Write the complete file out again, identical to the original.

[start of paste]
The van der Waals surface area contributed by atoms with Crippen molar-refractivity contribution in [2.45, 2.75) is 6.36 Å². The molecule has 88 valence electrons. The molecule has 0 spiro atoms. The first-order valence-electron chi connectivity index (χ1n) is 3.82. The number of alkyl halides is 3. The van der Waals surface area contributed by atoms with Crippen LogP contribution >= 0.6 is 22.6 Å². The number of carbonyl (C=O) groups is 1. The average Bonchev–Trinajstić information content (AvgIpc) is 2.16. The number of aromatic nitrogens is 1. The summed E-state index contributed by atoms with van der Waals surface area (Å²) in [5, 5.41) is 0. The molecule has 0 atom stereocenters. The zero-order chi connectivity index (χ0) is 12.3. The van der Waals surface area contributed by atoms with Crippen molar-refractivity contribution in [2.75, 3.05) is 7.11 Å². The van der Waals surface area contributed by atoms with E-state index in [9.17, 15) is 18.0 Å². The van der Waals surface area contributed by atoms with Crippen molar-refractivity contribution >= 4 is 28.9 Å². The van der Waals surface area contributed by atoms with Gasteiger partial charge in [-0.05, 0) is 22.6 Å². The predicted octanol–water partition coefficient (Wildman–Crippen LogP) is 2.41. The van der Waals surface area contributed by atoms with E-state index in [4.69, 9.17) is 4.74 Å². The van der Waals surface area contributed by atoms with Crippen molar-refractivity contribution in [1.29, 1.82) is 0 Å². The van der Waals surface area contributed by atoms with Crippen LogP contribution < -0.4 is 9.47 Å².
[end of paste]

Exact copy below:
The van der Waals surface area contributed by atoms with Crippen molar-refractivity contribution in [2.45, 2.75) is 6.36 Å². The molecule has 88 valence electrons. The molecule has 0 spiro atoms. The first-order valence-electron chi connectivity index (χ1n) is 3.82. The number of alkyl halides is 3. The van der Waals surface area contributed by atoms with Crippen LogP contribution >= 0.6 is 22.6 Å². The number of carbonyl (C=O) groups is 1. The average Bonchev–Trinajstić information content (AvgIpc) is 2.16. The number of aromatic nitrogens is 1. The summed E-state index contributed by atoms with van der Waals surface area (Å²) in [5, 5.41) is 0. The molecule has 0 atom stereocenters. The zero-order chi connectivity index (χ0) is 12.3. The van der Waals surface area contributed by atoms with Crippen molar-refractivity contribution in [2.75, 3.05) is 7.11 Å². The van der Waals surface area contributed by atoms with E-state index in [9.17, 15) is 18.0 Å². The van der Waals surface area contributed by atoms with Crippen molar-refractivity contribution >= 4 is 28.9 Å². The van der Waals surface area contributed by atoms with Gasteiger partial charge in [-0.05, 0) is 22.6 Å². The predicted octanol–water partition coefficient (Wildman–Crippen LogP) is 2.41. The van der Waals surface area contributed by atoms with E-state index in [4.69, 9.17) is 4.74 Å². The van der Waals surface area contributed by atoms with Crippen molar-refractivity contribution in [1.29, 1.82) is 0 Å². The van der Waals surface area contributed by atoms with Crippen LogP contribution < -0.4 is 9.47 Å².